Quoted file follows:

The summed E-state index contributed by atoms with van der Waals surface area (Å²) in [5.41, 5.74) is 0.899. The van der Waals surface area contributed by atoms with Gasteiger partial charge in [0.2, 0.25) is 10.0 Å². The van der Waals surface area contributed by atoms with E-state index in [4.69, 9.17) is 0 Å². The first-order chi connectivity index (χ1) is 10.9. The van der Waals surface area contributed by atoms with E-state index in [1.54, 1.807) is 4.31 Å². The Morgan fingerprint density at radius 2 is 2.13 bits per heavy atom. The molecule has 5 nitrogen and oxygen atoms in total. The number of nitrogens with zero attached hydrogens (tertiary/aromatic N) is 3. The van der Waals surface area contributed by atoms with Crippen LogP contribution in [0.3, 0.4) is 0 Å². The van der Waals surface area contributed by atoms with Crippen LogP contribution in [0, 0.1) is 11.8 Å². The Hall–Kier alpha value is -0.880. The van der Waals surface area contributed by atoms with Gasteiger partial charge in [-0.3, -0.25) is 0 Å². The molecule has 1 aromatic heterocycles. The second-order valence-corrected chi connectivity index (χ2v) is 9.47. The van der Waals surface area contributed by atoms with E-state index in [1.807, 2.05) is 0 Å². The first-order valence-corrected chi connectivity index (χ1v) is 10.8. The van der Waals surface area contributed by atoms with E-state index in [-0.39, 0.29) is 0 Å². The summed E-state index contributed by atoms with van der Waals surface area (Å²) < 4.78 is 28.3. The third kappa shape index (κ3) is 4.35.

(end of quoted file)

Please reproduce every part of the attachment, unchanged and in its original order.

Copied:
The summed E-state index contributed by atoms with van der Waals surface area (Å²) in [5.41, 5.74) is 0.899. The van der Waals surface area contributed by atoms with Gasteiger partial charge in [0.2, 0.25) is 10.0 Å². The van der Waals surface area contributed by atoms with E-state index in [4.69, 9.17) is 0 Å². The first-order chi connectivity index (χ1) is 10.9. The van der Waals surface area contributed by atoms with E-state index in [1.54, 1.807) is 4.31 Å². The Morgan fingerprint density at radius 2 is 2.13 bits per heavy atom. The molecule has 5 nitrogen and oxygen atoms in total. The number of nitrogens with zero attached hydrogens (tertiary/aromatic N) is 3. The van der Waals surface area contributed by atoms with Crippen LogP contribution in [0.3, 0.4) is 0 Å². The van der Waals surface area contributed by atoms with Crippen LogP contribution in [0, 0.1) is 11.8 Å². The Hall–Kier alpha value is -0.880. The van der Waals surface area contributed by atoms with Gasteiger partial charge in [-0.3, -0.25) is 0 Å². The molecule has 1 aromatic heterocycles. The second-order valence-corrected chi connectivity index (χ2v) is 9.47. The van der Waals surface area contributed by atoms with E-state index in [1.807, 2.05) is 0 Å². The first-order valence-corrected chi connectivity index (χ1v) is 10.8. The van der Waals surface area contributed by atoms with E-state index in [-0.39, 0.29) is 0 Å². The summed E-state index contributed by atoms with van der Waals surface area (Å²) < 4.78 is 28.3. The third kappa shape index (κ3) is 4.35.